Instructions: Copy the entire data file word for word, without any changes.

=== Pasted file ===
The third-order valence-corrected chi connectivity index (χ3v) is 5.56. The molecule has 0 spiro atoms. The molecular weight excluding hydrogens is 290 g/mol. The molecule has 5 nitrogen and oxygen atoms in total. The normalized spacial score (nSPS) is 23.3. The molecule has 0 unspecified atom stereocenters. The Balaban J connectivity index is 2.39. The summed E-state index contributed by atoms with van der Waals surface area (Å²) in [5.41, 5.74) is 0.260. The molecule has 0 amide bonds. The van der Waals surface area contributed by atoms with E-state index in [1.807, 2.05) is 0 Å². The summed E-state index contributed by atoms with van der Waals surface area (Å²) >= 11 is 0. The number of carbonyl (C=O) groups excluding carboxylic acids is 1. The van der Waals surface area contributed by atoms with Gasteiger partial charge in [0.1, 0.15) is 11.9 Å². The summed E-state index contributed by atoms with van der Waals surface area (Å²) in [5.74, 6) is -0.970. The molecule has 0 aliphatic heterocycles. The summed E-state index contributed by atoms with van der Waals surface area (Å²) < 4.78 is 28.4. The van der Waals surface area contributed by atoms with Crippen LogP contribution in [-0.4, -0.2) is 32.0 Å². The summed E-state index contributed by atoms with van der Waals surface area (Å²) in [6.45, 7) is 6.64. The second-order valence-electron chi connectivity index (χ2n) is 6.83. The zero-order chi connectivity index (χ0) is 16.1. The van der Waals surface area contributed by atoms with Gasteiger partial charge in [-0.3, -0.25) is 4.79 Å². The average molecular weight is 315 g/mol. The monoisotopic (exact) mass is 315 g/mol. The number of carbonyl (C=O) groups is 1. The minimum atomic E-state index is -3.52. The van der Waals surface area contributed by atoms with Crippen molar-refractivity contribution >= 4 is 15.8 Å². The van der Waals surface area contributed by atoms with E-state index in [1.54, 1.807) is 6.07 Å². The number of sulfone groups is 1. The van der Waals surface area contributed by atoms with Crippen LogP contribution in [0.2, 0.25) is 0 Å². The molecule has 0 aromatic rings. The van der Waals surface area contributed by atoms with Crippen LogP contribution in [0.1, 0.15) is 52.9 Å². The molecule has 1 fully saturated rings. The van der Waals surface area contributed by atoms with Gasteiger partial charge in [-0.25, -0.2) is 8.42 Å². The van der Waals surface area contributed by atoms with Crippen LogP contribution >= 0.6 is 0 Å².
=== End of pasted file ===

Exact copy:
The third-order valence-corrected chi connectivity index (χ3v) is 5.56. The molecule has 0 spiro atoms. The molecular weight excluding hydrogens is 290 g/mol. The molecule has 5 nitrogen and oxygen atoms in total. The normalized spacial score (nSPS) is 23.3. The molecule has 0 unspecified atom stereocenters. The Balaban J connectivity index is 2.39. The summed E-state index contributed by atoms with van der Waals surface area (Å²) in [5.41, 5.74) is 0.260. The molecule has 0 amide bonds. The van der Waals surface area contributed by atoms with E-state index in [1.807, 2.05) is 0 Å². The summed E-state index contributed by atoms with van der Waals surface area (Å²) >= 11 is 0. The number of carbonyl (C=O) groups excluding carboxylic acids is 1. The van der Waals surface area contributed by atoms with Gasteiger partial charge in [0.1, 0.15) is 11.9 Å². The summed E-state index contributed by atoms with van der Waals surface area (Å²) in [5.74, 6) is -0.970. The molecule has 0 aliphatic heterocycles. The summed E-state index contributed by atoms with van der Waals surface area (Å²) < 4.78 is 28.4. The van der Waals surface area contributed by atoms with Crippen LogP contribution in [-0.4, -0.2) is 32.0 Å². The summed E-state index contributed by atoms with van der Waals surface area (Å²) in [6.45, 7) is 6.64. The second-order valence-electron chi connectivity index (χ2n) is 6.83. The zero-order chi connectivity index (χ0) is 16.1. The van der Waals surface area contributed by atoms with Gasteiger partial charge in [-0.3, -0.25) is 4.79 Å². The average molecular weight is 315 g/mol. The monoisotopic (exact) mass is 315 g/mol. The number of carbonyl (C=O) groups is 1. The minimum atomic E-state index is -3.52. The van der Waals surface area contributed by atoms with Crippen molar-refractivity contribution >= 4 is 15.8 Å². The van der Waals surface area contributed by atoms with E-state index in [1.54, 1.807) is 6.07 Å². The number of sulfone groups is 1. The van der Waals surface area contributed by atoms with Crippen LogP contribution in [0.2, 0.25) is 0 Å². The molecule has 0 aromatic rings. The van der Waals surface area contributed by atoms with Crippen LogP contribution in [0.1, 0.15) is 52.9 Å². The molecule has 1 fully saturated rings. The van der Waals surface area contributed by atoms with Gasteiger partial charge in [-0.25, -0.2) is 8.42 Å². The van der Waals surface area contributed by atoms with Crippen LogP contribution >= 0.6 is 0 Å².